Born in Estonia in 1935, Arvo Pärt’s early career was both restricted and shaped by the Soviet occupation of his country in 1944. Without outside influences, Pärt was forced to be creatively independent. The whole of Pärt‘s music cannot be placed in a single category. Early in his career, he experimented with serialism, in works such as his first two symphonies and Perpetuum Mobile. Later, he moved on to a collage technique, as exemplified in his Credo and Collage über BACH.
When some of his early works were banned by Soviet censors, Pärt stopped composing for a time and instead devoted his energy to solitary contemplation and the study of Franco-Flemish chant. He composed a few works, including his Symphony No. 3, in a style largely inspired by this music. Another period of contemplation led to an even more radical transformation into the style for which Pärt is best known, called tintinnabulation.
“I have discovered that it is enough when a single note is beautifully played,” says Pärt of tintinnabulation, which centers on exploring the triad. He has rarely strayed from this principle in his compositions since the late 1970s, despite major changes in the world around him. Well known works employing tintinnabulation include Cantus in Memoriam Benjamin Britten and Tabula Rasa. Estonians marked Pärt’s 75th birthday in 2010 with festivals throughout the country.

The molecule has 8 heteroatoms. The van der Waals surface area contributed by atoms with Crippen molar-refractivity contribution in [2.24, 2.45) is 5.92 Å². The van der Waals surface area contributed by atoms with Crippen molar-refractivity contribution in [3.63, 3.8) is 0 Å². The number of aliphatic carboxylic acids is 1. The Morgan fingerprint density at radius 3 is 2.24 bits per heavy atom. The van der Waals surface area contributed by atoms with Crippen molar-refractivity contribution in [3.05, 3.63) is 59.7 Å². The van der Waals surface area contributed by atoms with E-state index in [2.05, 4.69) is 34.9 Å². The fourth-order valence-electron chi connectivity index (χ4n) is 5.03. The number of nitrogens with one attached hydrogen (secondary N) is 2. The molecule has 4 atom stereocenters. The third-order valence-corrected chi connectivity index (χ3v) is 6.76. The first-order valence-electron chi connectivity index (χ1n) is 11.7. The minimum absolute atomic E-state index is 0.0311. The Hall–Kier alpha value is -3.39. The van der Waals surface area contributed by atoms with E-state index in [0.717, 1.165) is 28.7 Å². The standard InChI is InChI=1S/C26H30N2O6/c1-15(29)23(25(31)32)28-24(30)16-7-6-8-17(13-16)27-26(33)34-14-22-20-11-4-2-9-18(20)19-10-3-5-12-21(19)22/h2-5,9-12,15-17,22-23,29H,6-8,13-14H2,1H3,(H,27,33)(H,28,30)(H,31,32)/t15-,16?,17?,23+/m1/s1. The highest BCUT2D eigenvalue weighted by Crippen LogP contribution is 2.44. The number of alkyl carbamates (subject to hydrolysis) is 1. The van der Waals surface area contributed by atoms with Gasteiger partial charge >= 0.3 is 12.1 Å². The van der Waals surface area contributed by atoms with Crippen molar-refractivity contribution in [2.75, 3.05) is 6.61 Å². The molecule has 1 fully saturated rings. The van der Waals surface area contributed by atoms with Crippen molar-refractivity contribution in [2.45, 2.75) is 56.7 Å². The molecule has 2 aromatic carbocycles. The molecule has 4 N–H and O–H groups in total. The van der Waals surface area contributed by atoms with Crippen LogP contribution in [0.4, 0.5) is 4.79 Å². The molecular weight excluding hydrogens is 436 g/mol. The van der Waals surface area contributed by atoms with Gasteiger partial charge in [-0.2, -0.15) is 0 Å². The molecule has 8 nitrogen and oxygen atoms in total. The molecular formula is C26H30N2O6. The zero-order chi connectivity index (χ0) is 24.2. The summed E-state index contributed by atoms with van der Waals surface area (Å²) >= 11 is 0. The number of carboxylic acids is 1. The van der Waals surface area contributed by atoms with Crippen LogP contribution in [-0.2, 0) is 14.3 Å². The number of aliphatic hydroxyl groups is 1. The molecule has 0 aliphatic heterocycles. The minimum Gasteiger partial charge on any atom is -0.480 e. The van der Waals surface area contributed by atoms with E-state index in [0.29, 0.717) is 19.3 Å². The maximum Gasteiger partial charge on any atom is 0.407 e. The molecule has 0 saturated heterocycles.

WFIU will feature compositions by Arvo Pärt throughout the month of November, including on the contemporary music program Horizons in Music with David Wood, Tuesday evenings at 10 o’clock.